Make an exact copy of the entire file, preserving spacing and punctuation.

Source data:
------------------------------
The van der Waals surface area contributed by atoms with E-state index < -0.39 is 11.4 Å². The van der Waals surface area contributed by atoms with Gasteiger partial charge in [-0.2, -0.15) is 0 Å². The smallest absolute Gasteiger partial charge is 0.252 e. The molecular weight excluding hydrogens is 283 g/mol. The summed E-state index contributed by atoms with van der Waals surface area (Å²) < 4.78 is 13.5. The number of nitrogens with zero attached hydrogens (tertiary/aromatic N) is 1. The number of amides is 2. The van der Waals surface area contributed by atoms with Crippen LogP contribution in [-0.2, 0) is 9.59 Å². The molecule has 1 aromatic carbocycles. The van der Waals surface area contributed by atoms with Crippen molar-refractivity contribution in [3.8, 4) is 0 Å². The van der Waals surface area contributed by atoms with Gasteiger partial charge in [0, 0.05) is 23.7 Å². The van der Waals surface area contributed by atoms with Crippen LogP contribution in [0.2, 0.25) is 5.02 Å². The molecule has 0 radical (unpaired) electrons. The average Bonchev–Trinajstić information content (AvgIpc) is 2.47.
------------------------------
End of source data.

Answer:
The van der Waals surface area contributed by atoms with E-state index < -0.39 is 11.4 Å². The van der Waals surface area contributed by atoms with Gasteiger partial charge in [-0.2, -0.15) is 0 Å². The smallest absolute Gasteiger partial charge is 0.252 e. The molecular weight excluding hydrogens is 283 g/mol. The summed E-state index contributed by atoms with van der Waals surface area (Å²) < 4.78 is 13.5. The number of nitrogens with zero attached hydrogens (tertiary/aromatic N) is 1. The number of amides is 2. The van der Waals surface area contributed by atoms with Crippen LogP contribution in [-0.2, 0) is 9.59 Å². The molecule has 1 aromatic carbocycles. The van der Waals surface area contributed by atoms with Crippen molar-refractivity contribution in [3.8, 4) is 0 Å². The van der Waals surface area contributed by atoms with Gasteiger partial charge in [0, 0.05) is 23.7 Å². The van der Waals surface area contributed by atoms with Crippen LogP contribution in [0.2, 0.25) is 5.02 Å². The molecule has 0 radical (unpaired) electrons. The average Bonchev–Trinajstić information content (AvgIpc) is 2.47.